Are humans unique in their capacity for imagining the future as Seneca and Schopenhauer suggested, as your book mentions? How do we differ from other species?
There appears to be something profoundly distinct about the human capacity to think about the future. Even those nonhuman animals that demonstrate some competencies tend to fall short when it comes to more remote future events, and when it comes to taking multiple possibilities into account. For example, chimpanzees and crows have not been observed making even simple contingency plans.
At what point did humans or our hominin forebears evolve foresight – was it in response to anything?
The invention of tomorrow did not happen overnight, as it were. Our ancestors gradually acquired their remarkable mental time machines over millions of years, leaving clues in the archaeological record of their advancing capacities. In the book, we take the reader on a journey through some of the key milestones, such as when our ancestors began to assemble stone-tipped spears that would only later kill from a distance or when they started to craft carrying devices that enabled them to ferry provisions to points in space and time, wherever and whenever they might be needed. Although the precise forces bringing these changes about remain unknown, we discuss several plausible drivers for these advances.
What about the downsides of foresight? In your book you link this to the human propensity for war, causing extinctions and damaging the environment – could you say a little about this?
Foresight comes with many downsides. It confronts us with the most unwelcome facts, such as our own mortality. It gave us more reasons to fight and made fighting more dependent on reason – with all the horribleness this entails.
And being able to think about the future does of course not mean we are clairvoyants. We persistently predict things that do not happen and frequently fail to foresee those that do. And these failures can have treacherous consequences. For instance, to smooth the operation of car engines, the inventor Thomas Midgley Jr. introduced lead to gasoline, which he did not anticipate would turn out to produce one of the worst pollutants ever devised. Nor did he foresee that the CFC (chlorofluorocarbon) he introduced to refrigerators would be a major cause of ozone depletion.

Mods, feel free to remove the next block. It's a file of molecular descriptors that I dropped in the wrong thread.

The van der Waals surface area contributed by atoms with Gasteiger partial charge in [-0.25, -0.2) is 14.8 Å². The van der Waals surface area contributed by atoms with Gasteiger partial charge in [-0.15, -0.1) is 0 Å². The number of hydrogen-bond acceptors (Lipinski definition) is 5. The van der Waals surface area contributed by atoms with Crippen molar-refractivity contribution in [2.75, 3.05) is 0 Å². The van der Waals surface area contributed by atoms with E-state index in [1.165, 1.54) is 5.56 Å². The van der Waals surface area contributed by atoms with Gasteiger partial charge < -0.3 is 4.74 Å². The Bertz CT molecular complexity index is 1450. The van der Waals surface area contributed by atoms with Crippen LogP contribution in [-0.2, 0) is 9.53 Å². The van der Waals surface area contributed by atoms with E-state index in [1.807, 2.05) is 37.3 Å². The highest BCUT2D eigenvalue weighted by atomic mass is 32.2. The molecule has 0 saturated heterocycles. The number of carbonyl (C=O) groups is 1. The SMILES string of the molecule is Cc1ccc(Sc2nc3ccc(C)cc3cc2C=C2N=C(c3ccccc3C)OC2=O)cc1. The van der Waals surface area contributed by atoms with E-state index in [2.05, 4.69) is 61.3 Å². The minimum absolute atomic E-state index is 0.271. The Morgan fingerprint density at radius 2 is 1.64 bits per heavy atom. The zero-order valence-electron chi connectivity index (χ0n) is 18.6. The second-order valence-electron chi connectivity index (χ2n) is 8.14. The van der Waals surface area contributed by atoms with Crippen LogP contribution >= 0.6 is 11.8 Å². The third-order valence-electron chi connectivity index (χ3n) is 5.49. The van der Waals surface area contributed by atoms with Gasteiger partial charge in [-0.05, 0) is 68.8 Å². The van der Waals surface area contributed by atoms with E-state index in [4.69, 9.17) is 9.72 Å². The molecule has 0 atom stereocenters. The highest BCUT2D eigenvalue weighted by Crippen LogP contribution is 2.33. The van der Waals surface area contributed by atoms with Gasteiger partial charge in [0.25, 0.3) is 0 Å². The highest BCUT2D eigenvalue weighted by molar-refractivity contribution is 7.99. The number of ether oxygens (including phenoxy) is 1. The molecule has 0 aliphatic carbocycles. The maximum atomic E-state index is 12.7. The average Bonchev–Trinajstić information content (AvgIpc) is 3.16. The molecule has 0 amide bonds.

By and large, we can no longer claim ignorance about the environmental consequences of our actions. Continuing to litter, to emit and to destroy is reckless, and often simply driven by a focus on immediate monetary gains and wilful neglect of factors outside of market forces. In spite of our foresight, we often tend to discount the future, to prioritise short-term benefits at the expense of long-term costs. As the only animal on the planet capable of foreseeing the distant consequences of their actions, we have choices faced by no other creature. Our farsightedness burdens us, and us alone, with responsibility for the future.
How can we humans use our mental time-travelling abilities for good?
Foresight confronts us with many conundrums, and we incessantly debate what should be done to create a better future. On an individual level, we can make better decisions when we are aware of the many shortcomings and biases that affect our thoughts about the future. Throughout the book, we find that – somewhat paradoxically – some of the most remarkable powers of foresight can be derived from awareness of its limits.
On a global scale, we can now foresee many devastating possibilities in terms of pollution, climate change, or mass extinctions. To plot our way out of our troubles we will need to harness our tremendous capacities to predict, plan, and prepare, to strategise, simulate, and scientifically assess. With the right balance of confidence and humility we hope humanity can steer the ship into a brighter tomorrow. Future generations may hold us morally responsible for our choices.
Thomas Suddendorf is a professor of Psychology at the University of Queensland, Australia. The Invention of Tomorrow: A Natural History of Foresight by Thomas Suddendorf, Jonathan Redshaw & Adam Bulley is published by Basic Books (£25), and is available now.